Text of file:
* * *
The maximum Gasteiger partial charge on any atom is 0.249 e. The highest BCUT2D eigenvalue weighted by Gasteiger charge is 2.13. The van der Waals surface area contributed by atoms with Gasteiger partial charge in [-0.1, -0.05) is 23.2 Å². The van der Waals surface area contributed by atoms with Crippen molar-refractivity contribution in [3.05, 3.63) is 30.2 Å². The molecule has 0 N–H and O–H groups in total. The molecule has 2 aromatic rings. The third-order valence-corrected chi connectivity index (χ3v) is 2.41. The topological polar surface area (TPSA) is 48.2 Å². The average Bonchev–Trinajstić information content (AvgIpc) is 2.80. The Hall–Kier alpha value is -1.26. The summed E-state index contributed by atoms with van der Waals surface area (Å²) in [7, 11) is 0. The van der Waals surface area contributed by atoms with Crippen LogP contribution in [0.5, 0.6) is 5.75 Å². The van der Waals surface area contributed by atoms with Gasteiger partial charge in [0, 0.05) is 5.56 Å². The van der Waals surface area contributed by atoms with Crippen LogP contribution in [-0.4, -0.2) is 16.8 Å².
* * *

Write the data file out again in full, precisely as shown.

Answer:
The maximum Gasteiger partial charge on any atom is 0.249 e. The highest BCUT2D eigenvalue weighted by Gasteiger charge is 2.13. The van der Waals surface area contributed by atoms with Gasteiger partial charge in [-0.1, -0.05) is 23.2 Å². The van der Waals surface area contributed by atoms with Crippen molar-refractivity contribution in [3.05, 3.63) is 30.2 Å². The molecule has 0 N–H and O–H groups in total. The molecule has 2 aromatic rings. The third-order valence-corrected chi connectivity index (χ3v) is 2.41. The topological polar surface area (TPSA) is 48.2 Å². The average Bonchev–Trinajstić information content (AvgIpc) is 2.80. The Hall–Kier alpha value is -1.26. The summed E-state index contributed by atoms with van der Waals surface area (Å²) in [7, 11) is 0. The van der Waals surface area contributed by atoms with Crippen LogP contribution in [0.5, 0.6) is 5.75 Å². The van der Waals surface area contributed by atoms with Gasteiger partial charge in [0, 0.05) is 5.56 Å². The van der Waals surface area contributed by atoms with Crippen LogP contribution in [-0.4, -0.2) is 16.8 Å².